For Africans, the climate change crisis is a lived reality, says Cardinal Ambongo.
Paul Samasumo – Vatican City.
Cardinal Fridolin Ambongo Besungu, the Archbishop of Kinshasa in the Democratic Republic of Congo, who is also the First Vice President of the Symposium of Episcopal Conferences of Africa and Madagascar (SECAM), has spoken out strongly about the climate change crisis and how it is impacting the African continent in devastating ways.
Climate justice for Africa
Cardinal Ambongo said SECAM, various religious leaders, faith-based organisations and civil society want climate justice for the continent.
“The climate crisis is a lived reality for people across Africa. Recent summer heatwaves in the north of the continent have caused massive social and economic losses and damages, breaking temperature records and severely disrupting agri-food systems in an already hungry region. Storms and cyclones early in the year caused devastation in Southern Africa, resulting in the destruction of homes and the loss of lives. Eastern Africa is facing the worst food crisis in a generation, precipitated by extreme drought. In West Africa, cities are flooded, communities in the creeks are submerged, conflicts which have simmered for years are now intensifying due to climate-induced displacement. Wherever you look on this continent, a continent already struggling due to an unjust global economic system, you see climate change holding back the potential for development,” said the Cardinal.
Cardinal Ambongo made the remarks in a communiqué of 17 October to mark the culmination of conversations dubbed African Climate Dialogues.
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Dubbed African Climate Dialogues, the conversations referenced by Cardinal Ambongo were hosted by Catholic Church-based organisations, personalities and civil society partly as a way of preparing for COP27.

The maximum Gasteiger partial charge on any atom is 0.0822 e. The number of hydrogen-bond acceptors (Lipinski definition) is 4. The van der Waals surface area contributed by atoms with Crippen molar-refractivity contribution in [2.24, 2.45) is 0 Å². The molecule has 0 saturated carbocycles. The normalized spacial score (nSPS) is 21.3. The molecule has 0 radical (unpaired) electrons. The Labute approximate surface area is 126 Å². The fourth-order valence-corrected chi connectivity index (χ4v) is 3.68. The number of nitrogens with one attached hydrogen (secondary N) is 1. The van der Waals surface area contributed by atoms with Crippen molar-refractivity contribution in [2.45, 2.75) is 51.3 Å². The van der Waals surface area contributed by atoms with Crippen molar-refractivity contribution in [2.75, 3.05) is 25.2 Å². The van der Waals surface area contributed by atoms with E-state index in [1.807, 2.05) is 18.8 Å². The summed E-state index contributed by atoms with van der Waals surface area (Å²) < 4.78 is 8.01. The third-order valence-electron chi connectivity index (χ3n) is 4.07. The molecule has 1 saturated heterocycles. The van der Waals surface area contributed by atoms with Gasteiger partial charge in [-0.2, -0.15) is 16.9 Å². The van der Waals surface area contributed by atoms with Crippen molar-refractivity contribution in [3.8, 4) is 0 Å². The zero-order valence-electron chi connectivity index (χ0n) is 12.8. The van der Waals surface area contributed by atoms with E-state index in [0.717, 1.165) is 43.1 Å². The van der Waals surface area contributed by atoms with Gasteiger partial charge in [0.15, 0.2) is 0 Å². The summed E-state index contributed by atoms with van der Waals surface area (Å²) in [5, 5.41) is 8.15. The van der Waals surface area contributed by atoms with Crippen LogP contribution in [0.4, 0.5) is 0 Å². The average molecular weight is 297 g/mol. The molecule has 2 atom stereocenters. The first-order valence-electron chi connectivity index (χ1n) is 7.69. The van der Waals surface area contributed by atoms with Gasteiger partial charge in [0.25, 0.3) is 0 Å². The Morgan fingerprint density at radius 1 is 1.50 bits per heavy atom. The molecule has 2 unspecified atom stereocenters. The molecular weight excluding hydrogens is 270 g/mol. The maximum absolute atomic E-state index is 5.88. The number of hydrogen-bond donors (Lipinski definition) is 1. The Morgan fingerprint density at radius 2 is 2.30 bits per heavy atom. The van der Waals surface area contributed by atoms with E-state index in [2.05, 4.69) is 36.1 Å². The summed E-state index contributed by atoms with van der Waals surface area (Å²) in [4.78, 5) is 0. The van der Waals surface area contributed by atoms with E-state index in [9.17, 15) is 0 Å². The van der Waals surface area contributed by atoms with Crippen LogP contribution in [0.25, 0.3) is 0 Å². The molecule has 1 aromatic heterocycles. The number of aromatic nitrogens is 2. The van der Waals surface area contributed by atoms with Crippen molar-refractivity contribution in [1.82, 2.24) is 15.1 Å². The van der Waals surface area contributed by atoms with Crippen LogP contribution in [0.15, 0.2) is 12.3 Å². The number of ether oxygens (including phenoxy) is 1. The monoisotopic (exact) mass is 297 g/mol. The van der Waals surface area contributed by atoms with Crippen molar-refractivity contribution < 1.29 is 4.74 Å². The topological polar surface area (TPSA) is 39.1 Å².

COP27 in Sharm El-Sheikh, Egypt, is the United Nations (UN) Climate Change Conference to be held between 6 and 18 November 2022. The conference is expected to bring out various critical aspects of needed action to tackle the climate change crisis.
The word ‘COP’ stands for Conference of the Parties.
COP is the supreme decision-making forum of the United Nations Framework Convention on Climate Change (UNFCCC). It brings to the same table signatory governments once a year for them to discuss how to address climate change and its impacts.
Government representatives, world leaders, ministers, civil society, businesses, international organisations and the media usually attend these conferences.
African Climate Dialogues
These dialogues have been taking place mostly among African faith-based organisations and civil society but also with European counterpart organisations. The conversations were held between July and September this year. In his remarks, Cardinal Ambongo launches the fruit of these conversations incidentally said to have been inspired by Pope Francis.
“Sometimes it is difficult to see the solutions to this complex situation. We can, however, be certain of a few things. For example, we know that the Global North is largely responsible for the climate crisis and must contribute its fair share to address it. This means leading the way in emissions reductions, providing funding for climate adaptation, loss and damage, and supporting countries in the Global South to achieve just levels of development within planetary boundaries. We know that the most promising solutions will reflect key principles of Social Catholic Teaching,” explained Cardinal Ambongo.
Climate change crisis is a moral outrage
For Cardinal Ambongo, the climate change crisis is a moral outrage, a tragic and striking example of structural sin facilitated by callous indifference and selfish greed.
“The climate crisis is leading to the destruction of our planet, the devastation of the lives of the poor, and the detriment of future generations,” he said. He added, “We, Church leaders and civil society organisations in Africa and beyond, demand world leaders, business leaders and decision-makers to heed to this important communiqué, and in so doing, heed to the cry of the poor and the cry of the earth.”
Protect the Congo basin
Among other measures, Africa’s Faith-Based organisations and civil societies are demanding climate justice, Africa’s immediate transition from fossil fuel to renewable energy and the protection of the Congo Basin.
The organisations equally denounce greenwashing by some fossil-based transnational organisations as misleading and distracting.
The world’s wealthier nations have still not met their 100 billion dollars pledge to help developing countries deal with climate change.
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